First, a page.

Guest Author - Susan Taylor
Guest columnist Terri Lewin is a member of the American Orchid Society and the Niagara Frontier Orchid Society. She teaches horticulture at Niagara County Community College and is the curator of the orchid collection at the Buffalo and Erie County Botanical Gardens. She grows under lights at home and has a personal collection approximately 125 plants. This is a continuing series on miniature orchids she grows.
What a big name for such a small orchid! It was named for the man, Charles Schweinfurth, who discovered and catalogued a great number of orchids in South America. When signing papers he would always abbreviate his name to C.Schweinf, hence Cischweinfia.
Cischweinfia pusilla is the type flower for its genus, which means that it was the first flower found upon which all other members in the genus are compared to in order to classify them. It is found in Panama, Costa Rica and Colombia where it grows under warm to intermediate conditions below 1000 meters.
The pseudobulbs multiply rapidly, putting out new growths in all directions. The spikes emerge whenever the pseudobulbs are finished and are topped with maroon flowers tipped with green and a rusty orange lip with a large portion of white in the center. The flowers are approximately ¾” across with approximately 3-5 flowers per inflorescence. Bonus- it is fragrant!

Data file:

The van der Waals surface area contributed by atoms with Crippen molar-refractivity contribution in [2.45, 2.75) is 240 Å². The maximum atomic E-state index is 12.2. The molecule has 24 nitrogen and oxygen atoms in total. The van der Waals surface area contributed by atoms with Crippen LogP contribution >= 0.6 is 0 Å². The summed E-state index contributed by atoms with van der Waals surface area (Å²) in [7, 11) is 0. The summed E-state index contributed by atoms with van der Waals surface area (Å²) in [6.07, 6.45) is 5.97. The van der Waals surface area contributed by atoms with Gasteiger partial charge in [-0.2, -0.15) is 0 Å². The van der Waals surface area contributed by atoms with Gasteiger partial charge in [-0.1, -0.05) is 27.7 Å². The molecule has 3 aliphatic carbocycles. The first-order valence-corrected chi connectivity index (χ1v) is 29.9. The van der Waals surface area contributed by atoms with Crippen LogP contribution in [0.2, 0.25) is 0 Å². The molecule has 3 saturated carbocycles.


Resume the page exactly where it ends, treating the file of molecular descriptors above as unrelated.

This plant practically grows itself and is tolerant of a wide variety of conditions, happily adjusting to either clay or plastic. I have three: two in semi-hydroponics (see First Rays for more information.), and one in traditional bark and clay.
This species is often confused with the recently discovered Cischweinfia sheehanae , which looks quite similar, so when sourcing you may have to search under both names. Don’t get too fussed about the difference, Cisch. sheehanae differs only in the fact that it has a more tubular lip than Cisch. pusilla. The difference is of import only to taxonomists (biologists who specialize in the classification of organisms into groups on the basis of their structure and origin and behavior), and as of this writing the nomenclature is still up in the air.